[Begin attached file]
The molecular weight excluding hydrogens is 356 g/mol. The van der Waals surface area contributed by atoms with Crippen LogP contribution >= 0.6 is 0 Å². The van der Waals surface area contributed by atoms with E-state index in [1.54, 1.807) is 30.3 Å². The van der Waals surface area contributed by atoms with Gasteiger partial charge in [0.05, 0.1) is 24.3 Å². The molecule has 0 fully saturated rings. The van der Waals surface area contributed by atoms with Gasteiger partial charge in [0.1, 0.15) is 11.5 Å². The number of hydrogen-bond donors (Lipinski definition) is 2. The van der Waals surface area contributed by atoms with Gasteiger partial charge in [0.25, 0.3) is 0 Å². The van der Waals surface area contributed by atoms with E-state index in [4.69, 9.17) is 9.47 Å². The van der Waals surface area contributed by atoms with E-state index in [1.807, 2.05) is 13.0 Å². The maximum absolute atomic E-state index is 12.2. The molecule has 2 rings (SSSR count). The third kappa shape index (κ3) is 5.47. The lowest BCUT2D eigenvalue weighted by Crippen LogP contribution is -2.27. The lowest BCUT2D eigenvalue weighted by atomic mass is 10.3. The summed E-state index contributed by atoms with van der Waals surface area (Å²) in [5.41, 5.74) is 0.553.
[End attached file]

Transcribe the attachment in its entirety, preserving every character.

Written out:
The molecular weight excluding hydrogens is 356 g/mol. The van der Waals surface area contributed by atoms with Crippen LogP contribution >= 0.6 is 0 Å². The van der Waals surface area contributed by atoms with E-state index in [1.54, 1.807) is 30.3 Å². The van der Waals surface area contributed by atoms with Gasteiger partial charge in [0.05, 0.1) is 24.3 Å². The molecule has 0 fully saturated rings. The van der Waals surface area contributed by atoms with Gasteiger partial charge in [0.1, 0.15) is 11.5 Å². The number of hydrogen-bond donors (Lipinski definition) is 2. The van der Waals surface area contributed by atoms with Gasteiger partial charge in [0.25, 0.3) is 0 Å². The van der Waals surface area contributed by atoms with E-state index in [4.69, 9.17) is 9.47 Å². The van der Waals surface area contributed by atoms with E-state index in [1.807, 2.05) is 13.0 Å². The maximum absolute atomic E-state index is 12.2. The molecule has 2 rings (SSSR count). The third kappa shape index (κ3) is 5.47. The lowest BCUT2D eigenvalue weighted by Crippen LogP contribution is -2.27. The lowest BCUT2D eigenvalue weighted by atomic mass is 10.3. The summed E-state index contributed by atoms with van der Waals surface area (Å²) in [5.41, 5.74) is 0.553.